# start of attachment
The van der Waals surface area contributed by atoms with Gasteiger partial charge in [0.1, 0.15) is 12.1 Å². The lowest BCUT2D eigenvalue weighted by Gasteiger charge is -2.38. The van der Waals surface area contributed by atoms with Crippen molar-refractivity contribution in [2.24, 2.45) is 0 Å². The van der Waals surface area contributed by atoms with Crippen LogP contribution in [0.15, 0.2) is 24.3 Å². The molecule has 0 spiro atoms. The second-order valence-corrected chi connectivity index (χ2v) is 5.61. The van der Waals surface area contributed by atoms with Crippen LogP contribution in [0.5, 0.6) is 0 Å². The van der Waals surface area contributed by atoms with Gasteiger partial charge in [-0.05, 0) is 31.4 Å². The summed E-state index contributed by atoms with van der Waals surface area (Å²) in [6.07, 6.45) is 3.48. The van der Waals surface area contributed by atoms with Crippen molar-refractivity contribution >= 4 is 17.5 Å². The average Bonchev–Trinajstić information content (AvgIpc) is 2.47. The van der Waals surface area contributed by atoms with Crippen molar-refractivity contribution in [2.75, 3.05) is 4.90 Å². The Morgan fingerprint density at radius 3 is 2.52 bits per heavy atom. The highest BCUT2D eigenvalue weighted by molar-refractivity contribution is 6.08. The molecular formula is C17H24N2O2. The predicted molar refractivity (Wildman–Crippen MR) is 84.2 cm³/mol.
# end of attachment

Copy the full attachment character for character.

The van der Waals surface area contributed by atoms with Gasteiger partial charge in [0.1, 0.15) is 12.1 Å². The lowest BCUT2D eigenvalue weighted by Gasteiger charge is -2.38. The van der Waals surface area contributed by atoms with Crippen molar-refractivity contribution in [2.24, 2.45) is 0 Å². The van der Waals surface area contributed by atoms with Crippen LogP contribution in [0.15, 0.2) is 24.3 Å². The molecule has 0 spiro atoms. The second-order valence-corrected chi connectivity index (χ2v) is 5.61. The van der Waals surface area contributed by atoms with Crippen LogP contribution in [0.5, 0.6) is 0 Å². The van der Waals surface area contributed by atoms with Gasteiger partial charge in [-0.05, 0) is 31.4 Å². The summed E-state index contributed by atoms with van der Waals surface area (Å²) in [6.07, 6.45) is 3.48. The van der Waals surface area contributed by atoms with Crippen molar-refractivity contribution >= 4 is 17.5 Å². The average Bonchev–Trinajstić information content (AvgIpc) is 2.47. The van der Waals surface area contributed by atoms with Crippen molar-refractivity contribution in [2.75, 3.05) is 4.90 Å². The Morgan fingerprint density at radius 3 is 2.52 bits per heavy atom. The highest BCUT2D eigenvalue weighted by molar-refractivity contribution is 6.08. The molecular formula is C17H24N2O2. The predicted molar refractivity (Wildman–Crippen MR) is 84.2 cm³/mol.